You need to go back even farther than that:
Iraq-Iran relationship deteriorates.....
April: the Iranian-supported Ad Dawah attempted to assassinate Iraqi foreign minister Tariq Aziz.
September: Border skirmishes erupted in the central sector near Qasr-e Shirin, with an exchange of artillery fire by both sides. A few weeks later, Saddam Hussein officially abrogated the 1975 treaty between Iraq and Iran and announced that the Shatt al Arab was returning to Iraqi sovereignty. Iran rejected this action and hostilities escalated as the two sides exchanged bombing raids deep into each other's territory, beginning what was to be a protracted and extremely costly war.
1980 to 1982:
Iran fights back using technology and military equipment provided by the US during past favorable relationship with US. (F-4s, F-5s and F-14s and Helicopters like Chinooks, Bell 214s and Sea Cobras armed with Maverick Missles) Iraq's army is primarily equiped with Russian technology. (Migs and SCUDs)
September: Iraq retreats from Iran. President Reagan legalized conventional military sales to Iraq in 1982, and resulting sales amounted to more than a billion dollars' worth of exports with military use in the same year. Along with direct military-use products and even more "dual-use" exports, however, the Reagan and Bush administrations furnished more indirect potencies: with the assistance in intelligence -- if you call it that -- and money and arms, the United States also furnished Saddam with biological and chemical capabilities.
Iraq returned purchased approximately thirty Mirage F-1 fighters equipped with Exocet missiles from France. By this time about 300,000 Iranians and 250,000 Iraqis have been killed in hostilities.
February: The Iraqi command ordered the use of chemical weapons.
Starting in 1985, The US Department of Commerce licensed 70 biological exports to Iraq between 1985 and 1989, including at least 21 batches of lethal strains of anthrax, sent by the American Type Culture Collection, then located in Rockville, Md., and now in northern Virginia. (It shares one building with George Mason University; its landlord for its main building is the Prince William County, Va., Board of Supervisors.) Shipments continued beyond Reagan under President Bush, after the Iran-Iraq war ended in 1988. In other words, Saddam Hussein was still able to purchase biological products for at least four more years after the justification of US/administration worry about Iran's threat to Saudi oil was past.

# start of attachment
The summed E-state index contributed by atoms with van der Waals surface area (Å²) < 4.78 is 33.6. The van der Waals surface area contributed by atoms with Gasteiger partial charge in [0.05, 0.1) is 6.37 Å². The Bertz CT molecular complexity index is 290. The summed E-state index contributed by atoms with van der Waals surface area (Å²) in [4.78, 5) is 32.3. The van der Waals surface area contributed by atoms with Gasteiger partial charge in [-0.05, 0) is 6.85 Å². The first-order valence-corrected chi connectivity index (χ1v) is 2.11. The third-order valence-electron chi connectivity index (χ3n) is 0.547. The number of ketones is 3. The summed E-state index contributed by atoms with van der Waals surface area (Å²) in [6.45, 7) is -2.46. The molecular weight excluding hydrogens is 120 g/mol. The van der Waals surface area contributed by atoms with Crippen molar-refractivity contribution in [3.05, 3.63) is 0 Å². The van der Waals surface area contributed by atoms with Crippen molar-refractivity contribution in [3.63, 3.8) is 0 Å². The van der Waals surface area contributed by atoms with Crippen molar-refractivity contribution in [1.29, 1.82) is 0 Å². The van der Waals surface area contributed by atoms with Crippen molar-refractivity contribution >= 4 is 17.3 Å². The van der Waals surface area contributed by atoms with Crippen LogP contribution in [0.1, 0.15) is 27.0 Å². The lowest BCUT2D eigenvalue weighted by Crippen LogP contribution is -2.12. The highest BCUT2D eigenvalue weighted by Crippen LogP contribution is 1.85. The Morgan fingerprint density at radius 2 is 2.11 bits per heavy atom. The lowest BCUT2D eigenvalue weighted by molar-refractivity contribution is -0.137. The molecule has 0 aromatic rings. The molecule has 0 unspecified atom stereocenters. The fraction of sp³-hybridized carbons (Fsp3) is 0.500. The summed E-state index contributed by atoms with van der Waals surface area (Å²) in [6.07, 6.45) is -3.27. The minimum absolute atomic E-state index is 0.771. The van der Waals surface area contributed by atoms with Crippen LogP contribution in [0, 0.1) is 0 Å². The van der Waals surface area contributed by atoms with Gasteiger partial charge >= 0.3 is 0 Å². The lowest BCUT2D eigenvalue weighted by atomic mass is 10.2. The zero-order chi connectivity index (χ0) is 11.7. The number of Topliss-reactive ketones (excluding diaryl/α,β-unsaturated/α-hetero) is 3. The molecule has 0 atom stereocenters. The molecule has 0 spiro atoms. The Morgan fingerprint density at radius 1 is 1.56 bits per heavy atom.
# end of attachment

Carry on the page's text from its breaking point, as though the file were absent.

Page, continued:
Also between 1985 and 1989, Iraq's Atomic Energy Commission got 17 batches of "various toxins and bacteria." In 1985, the CDC (Centers for Disease Control) shipped at least 3 samples of West Nile Fever virus to Basra University. Other lethal biological samples included botulins and E. coli.
Too many US corporations supplied Iraq with chemicals to list here; a class-action lawsuit filed by over a thousand Gulf War vets in Galveston, Texas, in 1994 (Coleman et al. v Alcolac et al.) names several, including Alcolac, Phillips Petroleum, Unilever, Allied Signal and Teledyne.
Aside from biological and chemical products, American companies were also licensed by the Commerce Department to supply Saddam with computers, components, electronics, and specialized equipment for future weaponry. Other US shipments went to Iraq without benefit of license, some directly to Iraq and some through other countries including Canada, Germany and Switzerland. The late US Rep. Henry B. Gonzalez (D-Texas), chairman of the House Banking Committee, entered at least 30 documents into the Congressional Record as part of his heroic investigations into US assistance to Iraq -- investigations in which he was thwarted at every juncture, be it noted, by the CIA